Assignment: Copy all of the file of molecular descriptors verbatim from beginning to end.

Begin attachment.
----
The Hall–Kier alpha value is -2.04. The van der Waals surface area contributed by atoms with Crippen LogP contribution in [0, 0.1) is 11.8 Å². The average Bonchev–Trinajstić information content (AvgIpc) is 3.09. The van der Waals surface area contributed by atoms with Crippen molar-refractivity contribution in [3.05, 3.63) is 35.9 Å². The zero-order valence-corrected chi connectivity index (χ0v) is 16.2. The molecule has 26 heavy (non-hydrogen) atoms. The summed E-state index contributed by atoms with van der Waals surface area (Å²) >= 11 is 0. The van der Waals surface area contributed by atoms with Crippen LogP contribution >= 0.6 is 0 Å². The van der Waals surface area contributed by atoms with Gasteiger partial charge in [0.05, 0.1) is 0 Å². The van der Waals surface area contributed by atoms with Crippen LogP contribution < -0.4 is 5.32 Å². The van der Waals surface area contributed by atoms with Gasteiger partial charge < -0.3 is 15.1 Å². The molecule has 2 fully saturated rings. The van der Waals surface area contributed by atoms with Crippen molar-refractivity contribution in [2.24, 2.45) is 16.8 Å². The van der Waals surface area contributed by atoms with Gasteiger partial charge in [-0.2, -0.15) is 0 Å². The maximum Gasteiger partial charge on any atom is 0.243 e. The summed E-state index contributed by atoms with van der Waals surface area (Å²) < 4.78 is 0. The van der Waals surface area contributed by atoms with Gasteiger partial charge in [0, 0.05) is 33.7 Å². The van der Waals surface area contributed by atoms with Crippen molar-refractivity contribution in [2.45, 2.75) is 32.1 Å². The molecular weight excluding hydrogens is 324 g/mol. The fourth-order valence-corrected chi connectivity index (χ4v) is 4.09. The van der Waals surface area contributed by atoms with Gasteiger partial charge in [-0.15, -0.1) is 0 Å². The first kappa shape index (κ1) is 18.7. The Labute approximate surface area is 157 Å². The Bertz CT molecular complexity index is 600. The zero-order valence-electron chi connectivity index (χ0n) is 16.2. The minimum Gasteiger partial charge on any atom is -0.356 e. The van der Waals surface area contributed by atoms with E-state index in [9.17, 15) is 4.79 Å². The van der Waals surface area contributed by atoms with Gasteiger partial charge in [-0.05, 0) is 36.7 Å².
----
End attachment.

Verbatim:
The Hall–Kier alpha value is -2.04. The van der Waals surface area contributed by atoms with Crippen LogP contribution in [0, 0.1) is 11.8 Å². The average Bonchev–Trinajstić information content (AvgIpc) is 3.09. The van der Waals surface area contributed by atoms with Crippen molar-refractivity contribution in [3.05, 3.63) is 35.9 Å². The zero-order valence-corrected chi connectivity index (χ0v) is 16.2. The molecule has 26 heavy (non-hydrogen) atoms. The summed E-state index contributed by atoms with van der Waals surface area (Å²) >= 11 is 0. The van der Waals surface area contributed by atoms with Crippen LogP contribution >= 0.6 is 0 Å². The van der Waals surface area contributed by atoms with Gasteiger partial charge in [0.05, 0.1) is 0 Å². The van der Waals surface area contributed by atoms with Crippen LogP contribution < -0.4 is 5.32 Å². The van der Waals surface area contributed by atoms with Gasteiger partial charge < -0.3 is 15.1 Å². The molecule has 2 fully saturated rings. The van der Waals surface area contributed by atoms with Crippen molar-refractivity contribution in [2.24, 2.45) is 16.8 Å². The van der Waals surface area contributed by atoms with Gasteiger partial charge in [-0.2, -0.15) is 0 Å². The maximum Gasteiger partial charge on any atom is 0.243 e. The summed E-state index contributed by atoms with van der Waals surface area (Å²) < 4.78 is 0. The van der Waals surface area contributed by atoms with Gasteiger partial charge in [0, 0.05) is 33.7 Å². The van der Waals surface area contributed by atoms with Crippen molar-refractivity contribution in [2.45, 2.75) is 32.1 Å². The molecular weight excluding hydrogens is 324 g/mol. The fourth-order valence-corrected chi connectivity index (χ4v) is 4.09. The van der Waals surface area contributed by atoms with Gasteiger partial charge in [-0.15, -0.1) is 0 Å². The first kappa shape index (κ1) is 18.7. The Labute approximate surface area is 157 Å². The Bertz CT molecular complexity index is 600. The zero-order valence-electron chi connectivity index (χ0n) is 16.2. The minimum Gasteiger partial charge on any atom is -0.356 e. The van der Waals surface area contributed by atoms with E-state index in [9.17, 15) is 4.79 Å². The van der Waals surface area contributed by atoms with Gasteiger partial charge in [-0.05, 0) is 36.7 Å².